Reflex- or twitch-based videogames are a lot like visual art or music in a lot of ways, particularly in that they don’t depend on language to communicate ideas effectively. A good game is good, no matter if you speak English, Russian, or Bengali.
Consider, for example, an “arcade” in Darjeeling, India (7,000 ft. above sea level), where some kid absolutely wiped the floor with blogger Lee Bradley during a few rounds of Street Fighter Alpha 3. Bradley explains that the kid “didn’t understand English, but he understood Street Fighter.” I think that sentence alone describes part of the reason that people love videogames so much.
I have to put arcade in quotation marks because it wasn’t an arcade as much as it was a bunch of PlayStations, some old televisions, and a wall of pirated software and photocopied box art. The best part about the arcade, though — besides breaking the language barrier and learning about another culture and all that sentimental jazz — is the beverage service: “For just a few rupees the young boy that ran the arcade would grab the game of your choice, pop it into a PlayStation and keep you topped up with cups of Darjeeling’s finest.” If snacks and tasty beverages had been an integral part of American arcades, they’d still be with us today and I wouldn’t have to go all the way to Den Den Town (or, apparently, Darjeeling) to play some games.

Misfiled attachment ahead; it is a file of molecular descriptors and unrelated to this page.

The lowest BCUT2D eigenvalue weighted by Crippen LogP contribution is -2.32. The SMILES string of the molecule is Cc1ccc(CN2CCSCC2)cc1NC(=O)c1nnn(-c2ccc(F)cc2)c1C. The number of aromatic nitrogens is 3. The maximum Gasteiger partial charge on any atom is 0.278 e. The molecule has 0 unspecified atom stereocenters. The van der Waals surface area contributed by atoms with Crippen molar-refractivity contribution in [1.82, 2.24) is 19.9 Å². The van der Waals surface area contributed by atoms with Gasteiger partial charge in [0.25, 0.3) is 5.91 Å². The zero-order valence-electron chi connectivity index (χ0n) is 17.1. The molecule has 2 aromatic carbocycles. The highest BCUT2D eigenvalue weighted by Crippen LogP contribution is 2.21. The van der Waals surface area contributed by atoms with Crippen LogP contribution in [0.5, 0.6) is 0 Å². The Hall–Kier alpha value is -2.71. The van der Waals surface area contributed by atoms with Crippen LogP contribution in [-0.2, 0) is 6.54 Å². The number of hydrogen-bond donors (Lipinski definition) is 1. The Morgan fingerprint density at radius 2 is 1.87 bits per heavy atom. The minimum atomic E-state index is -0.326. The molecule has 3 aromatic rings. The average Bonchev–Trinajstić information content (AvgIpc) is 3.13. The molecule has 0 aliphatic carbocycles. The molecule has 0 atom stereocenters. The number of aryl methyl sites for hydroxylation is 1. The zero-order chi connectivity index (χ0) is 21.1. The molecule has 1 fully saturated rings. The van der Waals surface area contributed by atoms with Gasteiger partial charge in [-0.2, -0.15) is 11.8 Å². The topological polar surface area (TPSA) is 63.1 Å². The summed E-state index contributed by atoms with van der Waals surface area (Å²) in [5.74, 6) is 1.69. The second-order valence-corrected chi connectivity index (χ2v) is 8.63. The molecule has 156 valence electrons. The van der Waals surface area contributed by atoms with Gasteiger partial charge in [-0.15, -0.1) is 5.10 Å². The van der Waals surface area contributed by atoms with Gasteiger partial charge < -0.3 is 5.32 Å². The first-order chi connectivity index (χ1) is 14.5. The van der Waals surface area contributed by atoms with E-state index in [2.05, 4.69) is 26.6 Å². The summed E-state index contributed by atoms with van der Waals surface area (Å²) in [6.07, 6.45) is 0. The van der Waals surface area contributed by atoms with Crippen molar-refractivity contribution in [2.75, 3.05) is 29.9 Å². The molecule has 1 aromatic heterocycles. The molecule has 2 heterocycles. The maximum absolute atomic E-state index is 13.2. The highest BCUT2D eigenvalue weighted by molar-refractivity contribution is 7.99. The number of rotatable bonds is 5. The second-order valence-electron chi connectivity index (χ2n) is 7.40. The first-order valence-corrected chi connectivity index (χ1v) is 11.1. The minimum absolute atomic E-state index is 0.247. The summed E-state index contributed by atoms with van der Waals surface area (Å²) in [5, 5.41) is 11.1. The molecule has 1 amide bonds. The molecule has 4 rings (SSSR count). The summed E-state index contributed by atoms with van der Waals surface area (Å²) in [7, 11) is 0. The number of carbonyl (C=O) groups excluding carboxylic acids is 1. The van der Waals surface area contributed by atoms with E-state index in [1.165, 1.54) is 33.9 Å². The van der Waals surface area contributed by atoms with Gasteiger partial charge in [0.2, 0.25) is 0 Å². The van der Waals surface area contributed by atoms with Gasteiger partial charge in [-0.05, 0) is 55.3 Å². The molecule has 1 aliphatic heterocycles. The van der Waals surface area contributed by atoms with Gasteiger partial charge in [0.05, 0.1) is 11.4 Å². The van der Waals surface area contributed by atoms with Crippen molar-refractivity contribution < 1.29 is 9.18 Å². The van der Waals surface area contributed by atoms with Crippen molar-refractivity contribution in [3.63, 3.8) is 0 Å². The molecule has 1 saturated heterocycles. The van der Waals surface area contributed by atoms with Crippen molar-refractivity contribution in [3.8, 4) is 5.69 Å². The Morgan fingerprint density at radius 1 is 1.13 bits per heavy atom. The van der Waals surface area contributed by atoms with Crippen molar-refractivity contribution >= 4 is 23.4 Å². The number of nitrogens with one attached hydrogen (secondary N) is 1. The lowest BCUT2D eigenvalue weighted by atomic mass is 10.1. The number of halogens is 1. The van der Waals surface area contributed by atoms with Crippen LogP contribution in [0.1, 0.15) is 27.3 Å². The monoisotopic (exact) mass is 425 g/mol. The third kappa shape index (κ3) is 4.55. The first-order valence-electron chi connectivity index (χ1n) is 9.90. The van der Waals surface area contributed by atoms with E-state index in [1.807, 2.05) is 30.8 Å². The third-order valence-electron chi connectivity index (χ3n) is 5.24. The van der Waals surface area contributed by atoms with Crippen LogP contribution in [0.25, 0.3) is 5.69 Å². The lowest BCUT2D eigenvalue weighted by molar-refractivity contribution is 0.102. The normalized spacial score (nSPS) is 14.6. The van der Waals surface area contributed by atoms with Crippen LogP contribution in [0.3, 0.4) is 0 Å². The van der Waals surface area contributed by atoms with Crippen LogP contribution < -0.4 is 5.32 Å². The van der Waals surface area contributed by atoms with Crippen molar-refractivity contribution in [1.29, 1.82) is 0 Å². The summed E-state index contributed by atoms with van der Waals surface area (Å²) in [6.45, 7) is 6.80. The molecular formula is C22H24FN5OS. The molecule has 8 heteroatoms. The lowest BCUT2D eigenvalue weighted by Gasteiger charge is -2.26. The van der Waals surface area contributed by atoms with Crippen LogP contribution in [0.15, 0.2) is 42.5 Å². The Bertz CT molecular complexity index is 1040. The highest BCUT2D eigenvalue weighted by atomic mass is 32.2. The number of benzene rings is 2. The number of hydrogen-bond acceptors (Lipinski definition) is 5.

Anyway, the entire piece, over at Bitmob, is a great read, and I really encourage you guys to check it out. If you need some more convincing, Bitmob is the new project from some of the people that got burned by the Ziff Davis-UGO fiasco. “The Highest Arcade in the World” is only one of what I expect to be many engaging pieces coming from over there.